Texas doctor, breast cancer survivor have advice for breast cancer patients

Both women in town for San Antonio Breast Cancer Symposium are helping patients navigate journey

Cancer is a heavy word. And a Texas surgeon and breast cancer survivor want to make sure newly diagnosed patients don’t feel alone.

SAN ANTONIO – Cancer is a heavy word. And a Texas surgeon and breast cancer survivor want to make sure newly diagnosed patients don’t feel alone.

“[When I was diagnosed]…time stopped. The world stopped,” Stacey Tinianov said.

Tinianov is among the hundreds in San Antonio this week for the San Antonio Breast Cancer Symposium. She’s attending as a patient advocate. Her journey began in 2013, when her mother was diagnosed with breast cancer, and months after that, she received her own diagnosis.

“When they did the mastectomy, I…had two invasive tumors. So, it was classified as a stage 1B,” Tinianov said.

After her experience, Tinianov learned it was important to ask doctors lots of questions. She encourages patients to do the same.

“The most important piece for somebody who is newly diagnosed is not ‘What targeted therapy can I have?’ It’s ‘How can I get the best diagnostic testing to see whether or not there’s a target that can play a role in my cancer treatment.’”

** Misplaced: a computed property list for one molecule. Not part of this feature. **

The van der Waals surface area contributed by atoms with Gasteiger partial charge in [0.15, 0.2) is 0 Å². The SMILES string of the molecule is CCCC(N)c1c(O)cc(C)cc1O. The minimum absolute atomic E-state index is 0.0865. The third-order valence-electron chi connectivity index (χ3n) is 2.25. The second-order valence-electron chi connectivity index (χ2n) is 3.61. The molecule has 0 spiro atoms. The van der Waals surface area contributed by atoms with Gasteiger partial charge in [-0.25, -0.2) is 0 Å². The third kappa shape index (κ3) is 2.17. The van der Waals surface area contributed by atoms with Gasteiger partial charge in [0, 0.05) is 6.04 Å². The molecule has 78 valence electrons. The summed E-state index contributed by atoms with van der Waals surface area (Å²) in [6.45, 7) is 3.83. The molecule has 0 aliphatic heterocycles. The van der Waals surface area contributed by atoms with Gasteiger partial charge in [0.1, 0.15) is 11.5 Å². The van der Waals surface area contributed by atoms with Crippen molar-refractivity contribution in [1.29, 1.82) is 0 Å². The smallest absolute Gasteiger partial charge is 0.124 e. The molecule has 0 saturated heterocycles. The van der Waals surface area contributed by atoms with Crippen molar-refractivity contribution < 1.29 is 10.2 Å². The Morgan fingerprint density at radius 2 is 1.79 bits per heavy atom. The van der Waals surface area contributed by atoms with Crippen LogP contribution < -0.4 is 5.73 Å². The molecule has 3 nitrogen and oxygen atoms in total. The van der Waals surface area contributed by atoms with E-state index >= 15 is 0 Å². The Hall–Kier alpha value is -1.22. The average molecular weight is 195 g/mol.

Oncologists often emphasize that each cancer diagnosis is different, and that the severity of the cancer determines the type of treatment that’s best for the patient. Some will require chemotherapy, radiation, surgery, oral medication, or a combination of therapies. A breast surgeon from the Baylor College of Medicine advises patients to get more than one medical opinion, since treatments can vary.

“Because of the advances in drug treatments, particularly, what we’re trying to do is shrink down the cancer first, and that can mean we do smaller operations on the breast, and smaller operations in the… armpit…Therefore, we have less impact, a less cosmetic effect, often on the breast and chest wall,” Dr. Alastair Thompson said.

As for Tinianov, she’s been in remission since January 2014. Now, she dedicates her time to helping cancer patients navigate their journeys.


WATCH BELOW: KSAT spoke with Houston breast surgeon Dr. Alastair Thompson, who answered viewer questions and shared advice for newly diagnosed breast cancer patients on Day 3 of the San Antonio Breast Cancer Symposium.

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About the Author:

Stephania Jimenez is an anchor on The Nightbeat. She began her journalism career in 2006, after graduating from Syracuse University. She's anchored at NBC Philadelphia, KRIS in Corpus Christi, NBC Connecticut and KTSM in El Paso. Although born and raised in Brooklyn, Stephania considers Texas home. Stephania is bilingual! She speaks Spanish.